to be used in place of the first two columns of equation (3). Their cross product is used as the third column in the linear system of equations obtaining a proper orthogonal matrix for the spacecraft attitude given by the following:

 ${\displaystyle \left[{\hat {S}}~\vdots ~{\hat {M}}~\vdots ~{\hat {S}}\times {\hat {M}}\right]=A\left[{\hat {s}}~\vdots ~{\hat {m}}~\vdots ~{\hat {s}}\times {\hat {m}}\right]}$ (8)

While the normalizations of equations (4) - (7) are not necessary, they have been carried out to achieve a computational advantage in solving the linear system of equations in (8). Thus an estimate of the spacecraft attitude is given by the proper orthogonal matrix as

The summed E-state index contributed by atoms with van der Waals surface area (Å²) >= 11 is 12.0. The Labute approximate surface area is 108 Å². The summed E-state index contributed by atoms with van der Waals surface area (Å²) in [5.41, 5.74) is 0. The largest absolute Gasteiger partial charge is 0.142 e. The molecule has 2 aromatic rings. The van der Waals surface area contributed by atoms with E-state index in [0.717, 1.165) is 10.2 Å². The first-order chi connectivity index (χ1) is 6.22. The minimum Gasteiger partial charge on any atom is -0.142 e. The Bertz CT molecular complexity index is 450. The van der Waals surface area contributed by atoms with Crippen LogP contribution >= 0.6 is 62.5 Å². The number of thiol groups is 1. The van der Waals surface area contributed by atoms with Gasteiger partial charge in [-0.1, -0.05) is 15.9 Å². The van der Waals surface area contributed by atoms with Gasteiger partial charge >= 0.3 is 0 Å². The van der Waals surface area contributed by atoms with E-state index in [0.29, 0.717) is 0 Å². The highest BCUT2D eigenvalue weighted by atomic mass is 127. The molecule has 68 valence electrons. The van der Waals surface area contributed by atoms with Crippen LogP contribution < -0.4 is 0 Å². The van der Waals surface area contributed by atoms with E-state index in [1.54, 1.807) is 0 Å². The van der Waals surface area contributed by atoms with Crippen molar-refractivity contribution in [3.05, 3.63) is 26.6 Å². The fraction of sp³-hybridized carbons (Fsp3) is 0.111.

${\displaystyle {\hat {A}}=\left[{\hat {S}}~\vdots ~{\hat {M}}~\vdots ~{\hat {S}}\times {\hat {M}}\right].\left[{\hat {s}}~\vdots ~{\hat {m}}~\vdots ~{\hat {s}}\times {\hat {m}}\right]^{T}}$ (9)

Note that computational efficiency has been achieved in this procedure by replacing the matrix inverse with a transpose. This is possible because the matrices involved in computing attitude are each composed of a TRIAD of orthonormal basis vectors. "TRIAD" derives its name from this observation.

TRIAD Attitude Matrix and Handedness of Measurements

It is of consequence to note that the TRIAD method always produces a proper orthogonal matrix irrespective of the handedness of the reference and body vectors employed in the estimation process. This can be shown as follows: In a matrix form given